An alternative explanation for the increased ventilatory drive associated with acetazolamide, again most likely mediated through CCRs, is global tissue respiratory acidosis. That is, inhibition of red blood cell (RBC) and vascular endothelial cell CA has been shown to cause an almost immediate retention of CO2 in all tissues as the normal mechanisms for exchange and transport are attenuated (97). The resulting tissue respiratory acidosis has been postulated by some (100, 110) to be the primary stimulus and by others to be merely an additional stimulus to the hyperventilation associated with CA inhibition (91).
Support for this notion comes from studies in which the metabolic acidosis effect of acetazolamide is eliminated. Swenson and Hughes (95) examined the effects of acute administration of the drug, 1 h after intravenous injection, that is, before any significant renal bicarbonate loss but sufficiently long to cause tissue and vascular endothelial cell CA inhibition and therefore tissue respiratory acidosis. They found that acute administration of acetazolamide produced a significant increase in resting normoxic ventilation. Moreover, when metabolic acidosis was superimposed by chronic administration of acetazolamide, no additional hyperventilation was found to that seen with an acute dose, suggesting that the entire increase in ventilation could be accounted for by mechanisms other than metabolic acidosis.
Further support for the role of tissue respiratory acidosis in modulating ventilation following CA inhibition comes from studies in nephrectomized dogs. Following an acute respiratory acidosis induced by ventilating the animals with CO2, Javaheri and colleagues (46) found that treatment with acetazolamide resulted in higher CSF Pco2 values and lower CSF pH. While the authors did not specifically investigate ventilation rate, their results provide strong support for the notion that acetazolamide, even in the absence of metabolic acidosis, affects the environment surrounding CCRs (i.e., CSF) in a manner consistent with increased ventilatory drive.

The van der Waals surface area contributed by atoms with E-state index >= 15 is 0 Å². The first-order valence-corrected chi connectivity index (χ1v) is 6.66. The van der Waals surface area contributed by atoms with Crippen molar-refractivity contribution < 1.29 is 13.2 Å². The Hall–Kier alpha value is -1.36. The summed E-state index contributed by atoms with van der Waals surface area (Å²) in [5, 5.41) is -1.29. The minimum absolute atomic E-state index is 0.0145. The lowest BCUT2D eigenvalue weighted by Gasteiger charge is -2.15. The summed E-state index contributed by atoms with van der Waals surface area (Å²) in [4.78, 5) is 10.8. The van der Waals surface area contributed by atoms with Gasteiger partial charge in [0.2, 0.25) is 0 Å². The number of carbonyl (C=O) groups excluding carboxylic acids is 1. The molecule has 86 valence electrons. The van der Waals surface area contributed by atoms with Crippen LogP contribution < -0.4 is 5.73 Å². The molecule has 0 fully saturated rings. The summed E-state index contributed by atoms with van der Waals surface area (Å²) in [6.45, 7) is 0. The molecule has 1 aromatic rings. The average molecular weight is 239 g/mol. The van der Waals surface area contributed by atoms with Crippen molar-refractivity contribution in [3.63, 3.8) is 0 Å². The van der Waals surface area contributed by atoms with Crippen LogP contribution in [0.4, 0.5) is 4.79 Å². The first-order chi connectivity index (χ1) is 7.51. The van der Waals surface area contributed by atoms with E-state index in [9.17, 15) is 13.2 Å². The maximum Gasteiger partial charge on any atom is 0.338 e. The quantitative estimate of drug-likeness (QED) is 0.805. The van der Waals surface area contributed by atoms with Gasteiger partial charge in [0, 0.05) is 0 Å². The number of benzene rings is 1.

Finally, the discovery of membrane-bound CA isozymes (CA IV, XII, and XIV) has shed light on the potential role of tissue respiratory acidosis in mediating ventilation. Because of its location on the luminal side of nearly all capillary beds, including the brain (27), CA IV is completely inhibited by even low doses of acetazolamide (91). Studies in which CA IV was selectively inhibited showed mildly impaired blood CO2 uptake and release and led to a local tissue retention of CO2 on the order of 1–2 mmHg (17, 52, 91). Such an effect in the brain could potentially lead to profound changes in ventilation, given the high CO2 ventilatory responsiveness (1–3 l·min−1·mmHg−1) of central chemoreceptors (91).
The notion that CA inhibition could induce a mild CO2 retention within CCRs is consistent with the findings of a study in which the effects of CA inhibition were studied in humans at high altitude (19). In this study, the increase in ventilation and decrease in PaCO2 following inhibition of CA were greater than could be accounted for by the stimuli of arterial hypoxemia and pH alone (91). Similarly, Tojima et al. (101) found that acetazolamide produces a larger shift in HCVR for a given degree of metabolic acidosis than ammonium chloride (Fig. 3), also consistent with a central CA effect of the drug. Given that the drug does not cross the BBB in appreciable quantities when given in clinically relevant doses (see above), such an effect on CCRs would be attributable to inhibition of RBC and vascular endothelial cell CA within the brain, rather than accumulation of acetazolamide within the brain parenchyma.
CEREBRAL BLOOD FLOW
In addition to improvements in PaO2, presumably mediated by stimulation of CCRs, some authors have suggested that acetazolamide also ameliorates AMS by increasing cerebral blood flow (CBF) (10). That acetazolamide has the potential to increase CBF has indeed been long established (22). Given that the drug does not increase cerebral O2 consumption (108), augmentation of CBF might logically be expected to improve cerebral oxygenation (10) and therefore ameliorate AMS.
Despite studies that have shown an increase in CBF following acetazolamide, most investigators have found that this effect is limited in time (60) and can only be produced by large doses of the drug given acutely. Friberg and colleagues (25) documented an acute 30% elevation of CBF following ingestion of 1,000 mg of acetazolamide but noted that this effect was only found 3–5 h after the initial administration (25). Others have found that when acetazolamide is given in clinically relevant doses (250 mg po tid or 5 mg/kg iv) it fails to produce any significant rise in CBF (30, 42). Thus, while acetazolamide is theoretically capable of producing cerebrovascular effects consistent with improved cerebral oxygenation, in practice such a mechanism is unlikely to contribute to the drug's efficacy in AMS.
SLEEP PERIODIC BREATHING
Periodic breathing, quality of sleep, and AMS.
Periodic breathing, defined as oscillations in respiratory frequency and/or tidal volume, is a well-documented phenomenon that occurs in stages 1 and 2 of non-rapid eye movement sleep in normal healthy adults (75). Following ascent to high altitude, periodic breathing during sleep is almost universal (48, 112) and is more highly pronounced (2, 83, 118). Acetazolamide leads to significant reductions in periodic breathing during sleep at high altitude (90, 112). This reduction in sleep periodic breathing may, in turn, ameliorate symptoms of AMS by at least two mechanisms: diminution of apnea-associated hypoxemia and improvement in subjective quality of sleep.